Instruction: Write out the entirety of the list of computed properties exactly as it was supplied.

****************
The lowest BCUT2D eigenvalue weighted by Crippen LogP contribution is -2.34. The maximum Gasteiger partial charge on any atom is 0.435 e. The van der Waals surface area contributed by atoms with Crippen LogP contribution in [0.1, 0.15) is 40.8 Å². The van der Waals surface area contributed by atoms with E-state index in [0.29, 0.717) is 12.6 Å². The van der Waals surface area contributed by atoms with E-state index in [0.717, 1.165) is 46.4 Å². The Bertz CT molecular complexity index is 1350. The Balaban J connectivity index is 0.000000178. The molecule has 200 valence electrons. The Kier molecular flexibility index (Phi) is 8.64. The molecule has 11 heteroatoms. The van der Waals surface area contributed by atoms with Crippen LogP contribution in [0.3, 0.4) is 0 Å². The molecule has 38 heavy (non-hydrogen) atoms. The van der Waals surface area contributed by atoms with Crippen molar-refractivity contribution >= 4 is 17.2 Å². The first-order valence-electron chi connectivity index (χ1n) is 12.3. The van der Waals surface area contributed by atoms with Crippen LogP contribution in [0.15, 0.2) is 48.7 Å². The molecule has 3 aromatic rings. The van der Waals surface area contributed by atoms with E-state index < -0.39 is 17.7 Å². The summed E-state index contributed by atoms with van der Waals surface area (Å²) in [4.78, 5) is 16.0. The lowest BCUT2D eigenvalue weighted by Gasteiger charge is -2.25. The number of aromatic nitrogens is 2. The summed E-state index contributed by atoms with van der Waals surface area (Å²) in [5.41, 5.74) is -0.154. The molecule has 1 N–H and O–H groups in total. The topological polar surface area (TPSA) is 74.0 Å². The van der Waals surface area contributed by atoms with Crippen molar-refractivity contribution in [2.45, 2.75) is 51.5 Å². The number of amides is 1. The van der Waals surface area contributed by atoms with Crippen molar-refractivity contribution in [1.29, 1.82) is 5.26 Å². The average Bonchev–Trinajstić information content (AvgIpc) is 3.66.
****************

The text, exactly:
The lowest BCUT2D eigenvalue weighted by Crippen LogP contribution is -2.34. The maximum Gasteiger partial charge on any atom is 0.435 e. The van der Waals surface area contributed by atoms with Crippen LogP contribution in [0.1, 0.15) is 40.8 Å². The van der Waals surface area contributed by atoms with E-state index in [0.29, 0.717) is 12.6 Å². The van der Waals surface area contributed by atoms with E-state index in [0.717, 1.165) is 46.4 Å². The Bertz CT molecular complexity index is 1350. The Balaban J connectivity index is 0.000000178. The molecule has 200 valence electrons. The Kier molecular flexibility index (Phi) is 8.64. The molecule has 11 heteroatoms. The van der Waals surface area contributed by atoms with Crippen LogP contribution in [0.3, 0.4) is 0 Å². The molecule has 38 heavy (non-hydrogen) atoms. The van der Waals surface area contributed by atoms with Crippen molar-refractivity contribution >= 4 is 17.2 Å². The first-order valence-electron chi connectivity index (χ1n) is 12.3. The van der Waals surface area contributed by atoms with Crippen LogP contribution in [0.15, 0.2) is 48.7 Å². The molecule has 3 aromatic rings. The van der Waals surface area contributed by atoms with E-state index < -0.39 is 17.7 Å². The summed E-state index contributed by atoms with van der Waals surface area (Å²) in [4.78, 5) is 16.0. The lowest BCUT2D eigenvalue weighted by Gasteiger charge is -2.25. The number of aromatic nitrogens is 2. The summed E-state index contributed by atoms with van der Waals surface area (Å²) in [5.41, 5.74) is -0.154. The molecule has 1 N–H and O–H groups in total. The topological polar surface area (TPSA) is 74.0 Å². The van der Waals surface area contributed by atoms with Crippen molar-refractivity contribution in [2.45, 2.75) is 51.5 Å². The number of amides is 1. The van der Waals surface area contributed by atoms with Crippen molar-refractivity contribution in [1.29, 1.82) is 5.26 Å². The average Bonchev–Trinajstić information content (AvgIpc) is 3.66.